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A Start on War Crimes

After many months of organizing, evidence-gathering, and controversy, war crimes trials in The Hague have begun. Judges from the United States, Malaysia, and Australia are hearing the case against Dusan Tadic, a Bosnian Serb accused of torturing and murdering civilian Muslim prisoners held in the Prijedor area of Bosnia in 1992.

Mr. Tadic's case, all admit, is a tiny part of a horrific pattern of atrocity during the war in Bosnia. If proven guilty as charged, he will be seen as a bit player who followed the leadings of much more powerful figures. Those figures, notably indicted Bosnian Serb leaders Radovan Karadzic and Gen. Ratko Mladic, are still at large.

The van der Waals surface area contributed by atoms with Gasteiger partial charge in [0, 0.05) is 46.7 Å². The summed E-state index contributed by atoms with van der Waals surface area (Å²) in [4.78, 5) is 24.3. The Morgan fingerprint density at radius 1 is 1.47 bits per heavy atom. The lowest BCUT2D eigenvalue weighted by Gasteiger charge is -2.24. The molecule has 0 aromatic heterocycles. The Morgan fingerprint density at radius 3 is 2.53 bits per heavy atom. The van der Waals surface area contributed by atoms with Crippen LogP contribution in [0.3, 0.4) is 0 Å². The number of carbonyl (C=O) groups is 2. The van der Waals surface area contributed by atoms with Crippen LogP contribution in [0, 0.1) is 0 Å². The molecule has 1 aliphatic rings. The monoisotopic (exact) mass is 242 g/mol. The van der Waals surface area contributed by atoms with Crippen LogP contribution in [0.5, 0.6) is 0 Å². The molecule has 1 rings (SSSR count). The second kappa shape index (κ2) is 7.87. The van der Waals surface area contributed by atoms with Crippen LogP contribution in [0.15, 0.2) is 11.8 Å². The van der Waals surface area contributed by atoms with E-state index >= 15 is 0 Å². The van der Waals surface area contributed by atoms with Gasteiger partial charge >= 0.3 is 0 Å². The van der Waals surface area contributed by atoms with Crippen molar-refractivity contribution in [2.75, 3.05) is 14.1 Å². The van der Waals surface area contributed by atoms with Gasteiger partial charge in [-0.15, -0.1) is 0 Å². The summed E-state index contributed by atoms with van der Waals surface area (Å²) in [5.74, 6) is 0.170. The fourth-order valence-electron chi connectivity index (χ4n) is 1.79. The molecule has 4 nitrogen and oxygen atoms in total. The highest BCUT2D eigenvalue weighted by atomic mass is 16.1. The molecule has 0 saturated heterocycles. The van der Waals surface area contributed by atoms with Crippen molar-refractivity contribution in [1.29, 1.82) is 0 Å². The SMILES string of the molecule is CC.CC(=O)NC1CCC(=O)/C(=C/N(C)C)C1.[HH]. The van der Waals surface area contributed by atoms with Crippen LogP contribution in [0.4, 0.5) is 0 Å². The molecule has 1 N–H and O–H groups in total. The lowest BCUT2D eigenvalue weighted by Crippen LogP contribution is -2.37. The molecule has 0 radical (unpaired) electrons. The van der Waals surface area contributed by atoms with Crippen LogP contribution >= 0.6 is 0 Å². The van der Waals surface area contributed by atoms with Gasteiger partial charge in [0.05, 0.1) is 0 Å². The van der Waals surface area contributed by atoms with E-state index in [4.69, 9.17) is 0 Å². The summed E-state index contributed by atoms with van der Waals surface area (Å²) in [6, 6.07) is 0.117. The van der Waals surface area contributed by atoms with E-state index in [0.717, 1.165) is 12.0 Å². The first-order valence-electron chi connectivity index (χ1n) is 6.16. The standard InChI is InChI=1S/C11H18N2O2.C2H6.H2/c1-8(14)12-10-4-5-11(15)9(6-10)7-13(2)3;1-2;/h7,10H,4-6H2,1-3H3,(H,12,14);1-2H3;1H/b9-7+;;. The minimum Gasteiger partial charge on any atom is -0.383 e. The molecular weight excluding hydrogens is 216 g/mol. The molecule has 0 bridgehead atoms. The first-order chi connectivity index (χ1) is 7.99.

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But the Tadic trial is a start, a clear indication that the international commitment to seek justice and thus lay a better groundwork for peace is real. That commitment must be sustained and enlarged. The world needs the precedent being set at The Hague.

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